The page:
Every six months over a period of 18 months, patients will see their doctors, who based on these visits will submit certain information to Oncocyte's registry, for example, what treatment patients received, whether they completed the full course of treatment, and whether they are still in remission or have evidence of disease recurrence.

Oncocyte is working with surgeons to collect the registry data, because while all early-stage NSCLC patients will have to see a surgeon to remove their tumors, there aren't clear guidelines on the need for additional therapy post-surgery. As such, not all patients are referred to medical oncologists.

For this same reason, encouraging adoption of DetermaRx among oncologists will require more education and validation data, McGregor suggested. "Our goal here is to increase awareness of the test itself and increase comfort in using it," she noted, explaining that many oncologists would like to see further validation data supporting the test.

To date, prospective validation data for DetermaRx have been encouraging, but limited. Last fall, the firm presented data from a cohort of 250 stage I-IIA non-squamous NSCLC patients, all of whom had been enrolled from a single trial site. For the PADMA registry, in contrast, Oncocyte expects to enroll over 1,000 patients from sites across the country.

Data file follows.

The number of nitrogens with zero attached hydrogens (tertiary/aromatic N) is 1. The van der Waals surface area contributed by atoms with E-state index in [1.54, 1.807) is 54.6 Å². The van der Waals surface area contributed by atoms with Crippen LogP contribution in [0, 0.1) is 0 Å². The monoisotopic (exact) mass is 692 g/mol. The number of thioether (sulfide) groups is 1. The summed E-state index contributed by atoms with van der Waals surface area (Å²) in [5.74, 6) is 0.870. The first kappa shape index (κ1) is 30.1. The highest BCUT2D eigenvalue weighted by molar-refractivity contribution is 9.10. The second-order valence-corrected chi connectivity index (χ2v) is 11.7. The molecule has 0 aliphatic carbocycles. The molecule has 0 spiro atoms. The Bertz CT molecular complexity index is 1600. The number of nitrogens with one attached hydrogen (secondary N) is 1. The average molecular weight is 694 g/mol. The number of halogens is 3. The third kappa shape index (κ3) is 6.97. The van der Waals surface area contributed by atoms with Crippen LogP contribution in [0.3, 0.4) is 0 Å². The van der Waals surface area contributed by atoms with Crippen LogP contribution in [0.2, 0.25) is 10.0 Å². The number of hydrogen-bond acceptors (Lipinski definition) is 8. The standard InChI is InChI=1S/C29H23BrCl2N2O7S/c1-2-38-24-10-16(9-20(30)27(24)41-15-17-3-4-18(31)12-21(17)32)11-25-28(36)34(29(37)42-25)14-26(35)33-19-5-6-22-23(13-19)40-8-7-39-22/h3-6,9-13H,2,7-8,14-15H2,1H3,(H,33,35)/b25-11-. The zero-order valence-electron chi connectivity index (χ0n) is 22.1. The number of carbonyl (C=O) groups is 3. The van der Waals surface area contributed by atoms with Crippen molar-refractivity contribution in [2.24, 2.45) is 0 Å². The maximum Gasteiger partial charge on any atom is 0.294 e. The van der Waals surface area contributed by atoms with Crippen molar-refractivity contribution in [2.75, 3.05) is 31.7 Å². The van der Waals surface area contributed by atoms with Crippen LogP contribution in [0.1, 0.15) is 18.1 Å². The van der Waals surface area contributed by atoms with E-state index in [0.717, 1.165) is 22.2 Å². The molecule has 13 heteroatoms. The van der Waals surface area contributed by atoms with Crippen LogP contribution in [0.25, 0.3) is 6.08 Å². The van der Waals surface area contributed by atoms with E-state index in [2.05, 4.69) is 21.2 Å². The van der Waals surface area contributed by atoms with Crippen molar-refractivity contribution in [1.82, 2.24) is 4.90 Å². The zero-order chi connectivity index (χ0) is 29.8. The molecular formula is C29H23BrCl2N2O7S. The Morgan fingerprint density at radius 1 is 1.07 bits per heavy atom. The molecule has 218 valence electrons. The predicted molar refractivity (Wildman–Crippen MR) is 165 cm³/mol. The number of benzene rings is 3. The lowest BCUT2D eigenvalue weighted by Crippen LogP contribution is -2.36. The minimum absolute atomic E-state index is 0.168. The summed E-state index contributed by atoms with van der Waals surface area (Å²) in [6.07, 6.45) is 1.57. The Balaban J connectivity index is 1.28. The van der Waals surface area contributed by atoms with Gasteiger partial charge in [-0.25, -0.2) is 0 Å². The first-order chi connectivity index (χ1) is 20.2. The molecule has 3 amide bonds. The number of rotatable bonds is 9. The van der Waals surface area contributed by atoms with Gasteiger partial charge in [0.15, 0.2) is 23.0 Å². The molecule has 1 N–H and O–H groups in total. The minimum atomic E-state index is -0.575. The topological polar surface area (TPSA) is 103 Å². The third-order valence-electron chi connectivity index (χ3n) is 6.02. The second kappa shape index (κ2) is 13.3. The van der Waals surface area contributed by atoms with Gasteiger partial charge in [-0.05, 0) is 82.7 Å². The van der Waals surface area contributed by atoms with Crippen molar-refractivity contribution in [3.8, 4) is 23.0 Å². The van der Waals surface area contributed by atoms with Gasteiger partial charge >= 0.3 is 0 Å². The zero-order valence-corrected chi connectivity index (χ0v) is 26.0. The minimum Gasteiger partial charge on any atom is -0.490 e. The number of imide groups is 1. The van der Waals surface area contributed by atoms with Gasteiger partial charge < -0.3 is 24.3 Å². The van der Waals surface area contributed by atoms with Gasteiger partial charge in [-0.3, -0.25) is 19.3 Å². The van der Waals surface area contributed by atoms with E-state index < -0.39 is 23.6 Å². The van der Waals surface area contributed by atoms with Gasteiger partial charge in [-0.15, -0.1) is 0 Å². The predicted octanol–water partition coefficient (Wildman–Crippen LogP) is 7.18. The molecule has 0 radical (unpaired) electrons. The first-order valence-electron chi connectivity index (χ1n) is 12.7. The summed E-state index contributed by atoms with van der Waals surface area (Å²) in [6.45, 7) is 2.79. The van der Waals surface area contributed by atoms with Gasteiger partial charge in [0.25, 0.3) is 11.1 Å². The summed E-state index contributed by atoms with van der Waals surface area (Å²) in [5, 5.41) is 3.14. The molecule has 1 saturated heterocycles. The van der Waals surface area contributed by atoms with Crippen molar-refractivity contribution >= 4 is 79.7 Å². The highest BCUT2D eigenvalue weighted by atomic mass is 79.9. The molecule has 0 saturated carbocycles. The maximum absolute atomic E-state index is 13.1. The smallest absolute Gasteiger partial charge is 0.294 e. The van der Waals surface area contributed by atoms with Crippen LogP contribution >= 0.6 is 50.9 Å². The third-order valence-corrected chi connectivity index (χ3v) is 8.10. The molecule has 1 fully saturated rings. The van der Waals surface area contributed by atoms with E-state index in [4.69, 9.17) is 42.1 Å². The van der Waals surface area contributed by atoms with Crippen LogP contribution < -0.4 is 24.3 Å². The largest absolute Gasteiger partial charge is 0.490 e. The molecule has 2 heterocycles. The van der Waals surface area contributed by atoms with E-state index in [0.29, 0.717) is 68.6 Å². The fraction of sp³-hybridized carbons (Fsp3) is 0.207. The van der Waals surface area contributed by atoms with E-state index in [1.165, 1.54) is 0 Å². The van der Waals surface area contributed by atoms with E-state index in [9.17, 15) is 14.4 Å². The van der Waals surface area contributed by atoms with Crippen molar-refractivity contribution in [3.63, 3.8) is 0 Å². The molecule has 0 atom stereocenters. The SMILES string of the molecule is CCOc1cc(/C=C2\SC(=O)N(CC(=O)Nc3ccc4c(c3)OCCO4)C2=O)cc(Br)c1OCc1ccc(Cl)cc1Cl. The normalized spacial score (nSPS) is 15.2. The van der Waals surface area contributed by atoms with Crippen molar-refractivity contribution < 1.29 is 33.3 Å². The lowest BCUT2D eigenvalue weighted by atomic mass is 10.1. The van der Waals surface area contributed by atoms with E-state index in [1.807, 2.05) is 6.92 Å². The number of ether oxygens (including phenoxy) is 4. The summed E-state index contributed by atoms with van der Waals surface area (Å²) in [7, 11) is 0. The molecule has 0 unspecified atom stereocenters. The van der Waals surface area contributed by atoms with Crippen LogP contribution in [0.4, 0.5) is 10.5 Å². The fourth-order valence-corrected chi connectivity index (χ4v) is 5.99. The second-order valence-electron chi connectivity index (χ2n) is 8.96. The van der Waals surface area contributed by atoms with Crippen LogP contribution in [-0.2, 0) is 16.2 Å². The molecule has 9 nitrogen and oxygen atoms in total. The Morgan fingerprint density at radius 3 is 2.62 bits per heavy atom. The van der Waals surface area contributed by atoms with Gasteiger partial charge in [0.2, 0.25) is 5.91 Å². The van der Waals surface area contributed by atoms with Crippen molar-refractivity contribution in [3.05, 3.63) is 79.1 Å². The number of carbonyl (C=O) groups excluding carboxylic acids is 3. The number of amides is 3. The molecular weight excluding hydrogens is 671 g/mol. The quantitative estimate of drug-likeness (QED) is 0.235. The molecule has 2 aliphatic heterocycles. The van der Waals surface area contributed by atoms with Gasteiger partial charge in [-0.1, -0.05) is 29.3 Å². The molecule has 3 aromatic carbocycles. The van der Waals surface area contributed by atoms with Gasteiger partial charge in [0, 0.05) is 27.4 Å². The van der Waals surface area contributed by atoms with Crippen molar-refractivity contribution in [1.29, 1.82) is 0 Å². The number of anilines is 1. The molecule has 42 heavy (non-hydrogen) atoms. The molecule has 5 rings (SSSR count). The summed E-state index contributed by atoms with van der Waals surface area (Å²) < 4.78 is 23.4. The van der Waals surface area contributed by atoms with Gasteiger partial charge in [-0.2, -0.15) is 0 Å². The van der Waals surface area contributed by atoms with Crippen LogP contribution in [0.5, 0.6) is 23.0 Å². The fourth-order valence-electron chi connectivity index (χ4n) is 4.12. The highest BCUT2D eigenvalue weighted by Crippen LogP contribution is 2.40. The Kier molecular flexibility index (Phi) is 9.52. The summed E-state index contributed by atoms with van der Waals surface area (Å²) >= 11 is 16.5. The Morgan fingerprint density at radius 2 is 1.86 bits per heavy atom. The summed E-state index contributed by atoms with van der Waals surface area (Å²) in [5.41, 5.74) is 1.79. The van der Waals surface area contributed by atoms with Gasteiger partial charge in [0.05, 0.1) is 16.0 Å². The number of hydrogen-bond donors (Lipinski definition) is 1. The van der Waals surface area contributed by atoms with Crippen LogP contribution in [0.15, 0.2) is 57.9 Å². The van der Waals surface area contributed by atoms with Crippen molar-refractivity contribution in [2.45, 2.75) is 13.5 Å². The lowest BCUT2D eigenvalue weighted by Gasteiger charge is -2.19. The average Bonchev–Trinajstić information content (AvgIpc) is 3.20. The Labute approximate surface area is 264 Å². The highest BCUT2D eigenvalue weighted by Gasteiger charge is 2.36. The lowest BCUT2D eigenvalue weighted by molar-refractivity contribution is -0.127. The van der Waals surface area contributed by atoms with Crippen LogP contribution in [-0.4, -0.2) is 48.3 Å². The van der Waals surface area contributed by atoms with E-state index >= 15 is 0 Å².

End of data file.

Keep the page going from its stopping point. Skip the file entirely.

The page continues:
Added utility with EGFR testing

For the smaller prospective study presented last fall, Oncocyte tracked patients' freedom from recurrence and disease-free survival to assess the performance of DetermaRx. After 29 months, 95 percent of patients who were molecularly low risk according to the test were free from recurrence, compared to 72 percent of high-risk patients who did not receive adjuvant treatment. In comparison, when high-risk patients received adjuvant chemo, 97 percent were free from recurrence.

In this earlier study, Oncocyte also considered the impact of EGFR mutation status. Among 56 patients with EGFR-mutated NSCLC, their mutation status wasn't significantly associated with the likelihood of disease recurrence, and the DetermaRx could predict survival outcomes and adjuvant chemotherapy response just as well in this subset as those with wild-type EGFR status. Based on this, Oncocyte determined that the predictive power of its test was independent of EGFR status.